By Vatsal Srivastava
British foreign secretary William Hague has termed the recent events in Ukraine as the “biggest crisis in Europe in the 21st century”.
However, one does not have to be a geopolitical expert to fully comprehend the implications of the crisis on the financial markets. Markets hate uncertainty and almost always overshoot to levels which are not justified by any fundamental metric during such “crisis” times.
So far Russia has only acted on Crimea, a semi-autonomous region in Ukraine with a large Russian population and major Russian naval assets. Further, Ukraine’s newly appointed prime minister, Arseniy Yatsenyuk, pointed out that although there is little chance of resolving the standoff in the short term, there has been no evidence of Russian forces trying to push out of the Crimea region into mainland Ukraine. Yatsenyuk believes that the worst phase of the crisis has passed, the Wall Street Journal reported.
But the mood for Monday’s trading session was guided solely by risk aversion. The dollar, a safe haven currency, rallied nearly against all the other major currencies. The British pound and the euro ended sharply lower.
This is on the back of last weeks European Central Bank (ECB) monthly monetary policy meeting, at which Mario Draghi, the ECB president, gave no hints of a rate cut in the near future (a 25 basis points cut was widely anticipated by the market). This is supremely bullish for the euro, which can reach fresh yearly highs if some sort of peaceful agreement is reached between Ukraine and Russia with the mediation of their western counterparts.
Gold, which has already been inching higher in the past couple of weeks, rallied by more than 2 percent and finished above $1,350 an ounce. This is the typical ‘fear’ trade short-term speculators in the gold market love.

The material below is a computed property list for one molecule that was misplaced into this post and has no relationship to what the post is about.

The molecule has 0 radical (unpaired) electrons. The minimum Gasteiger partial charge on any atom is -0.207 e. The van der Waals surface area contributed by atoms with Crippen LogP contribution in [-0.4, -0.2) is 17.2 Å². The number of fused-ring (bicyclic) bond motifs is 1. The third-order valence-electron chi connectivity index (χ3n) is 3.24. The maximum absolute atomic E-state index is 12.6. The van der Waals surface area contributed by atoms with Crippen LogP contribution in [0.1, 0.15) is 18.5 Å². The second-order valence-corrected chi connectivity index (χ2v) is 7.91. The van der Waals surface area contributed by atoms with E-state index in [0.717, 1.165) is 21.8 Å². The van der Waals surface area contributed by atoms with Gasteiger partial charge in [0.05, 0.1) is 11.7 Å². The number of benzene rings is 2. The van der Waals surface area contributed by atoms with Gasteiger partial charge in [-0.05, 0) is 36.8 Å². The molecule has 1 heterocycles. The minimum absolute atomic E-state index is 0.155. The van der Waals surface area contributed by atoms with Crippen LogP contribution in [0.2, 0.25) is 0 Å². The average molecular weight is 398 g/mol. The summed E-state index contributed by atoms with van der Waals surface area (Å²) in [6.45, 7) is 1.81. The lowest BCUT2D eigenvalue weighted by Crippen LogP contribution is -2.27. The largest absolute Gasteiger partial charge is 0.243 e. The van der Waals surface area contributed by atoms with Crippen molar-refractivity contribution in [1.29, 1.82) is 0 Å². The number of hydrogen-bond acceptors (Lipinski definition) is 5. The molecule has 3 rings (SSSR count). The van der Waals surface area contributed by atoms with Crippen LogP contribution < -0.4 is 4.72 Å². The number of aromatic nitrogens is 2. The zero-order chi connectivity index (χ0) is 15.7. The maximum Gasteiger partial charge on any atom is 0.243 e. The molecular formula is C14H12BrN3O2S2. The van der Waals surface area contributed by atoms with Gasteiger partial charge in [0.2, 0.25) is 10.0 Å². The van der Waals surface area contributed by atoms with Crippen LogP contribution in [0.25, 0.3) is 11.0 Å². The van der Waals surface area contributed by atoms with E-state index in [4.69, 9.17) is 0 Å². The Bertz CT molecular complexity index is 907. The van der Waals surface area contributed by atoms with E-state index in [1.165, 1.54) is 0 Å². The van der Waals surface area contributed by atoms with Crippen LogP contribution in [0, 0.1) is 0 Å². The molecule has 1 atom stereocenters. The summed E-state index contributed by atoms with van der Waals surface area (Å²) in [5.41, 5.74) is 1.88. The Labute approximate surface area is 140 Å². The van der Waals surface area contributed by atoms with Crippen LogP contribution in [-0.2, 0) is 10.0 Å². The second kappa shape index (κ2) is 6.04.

The Eurex Vstoxx, a volatility index which signals the expected short-term market volatility also moved up to 20.1 from a close of 18.9 on the previous trading session. The weak data out of the US (which is factoring in the severe winter) has pushed up gold since the beginning of 2014.
In fact gold has had the best start to a year since 1983. However, the US economic data a few weeks from now will be for months in which manufacturing activity was not affected by the severe weather conditions. There is a strong possibility of a positive uptick in data which would be negative for gold prices. Further, there has been no change in language from Janet Yellen and other Federal Reserve governors and the tapering of the US Quantitative Easing programme remains on track at $10 billion per month. These factors may lead to gold correcting from current levels to around $1,250-$1,300 levels.
On the commodities front, it is important to note that Ukraine is one of the world’s largest exporters of corn and wheat. The biggest moves, however, have come in oil. Both the global benchmarks, the WTI and Brent, reached fresh yearly highs on Monday’s session. Russia supplies a quarter of Europe’s oil, half of which is pumped via pipelines running through the Ukraine and if the conflict leads to an energy supply shock, oil prices would rise. This is now being factored into the oil prices. WTI crude has also been moving up on weather related plays. If this crisis is soon subdued, oil prices could easily drop by another $5-$6.
A lot swing and reverse trading opportunities now exist in the markets. However, one should not jump into these trades and stay on top of the latest developments in Ukraine. As soon as things start to cool down, one can start shorting gold and oil while buying the euro against the dollar.
(04.03.2014 Vatsal Srivastava is a senior market analyst. The views expressed are personal. He can be contacted at firstname.lastname@example.org)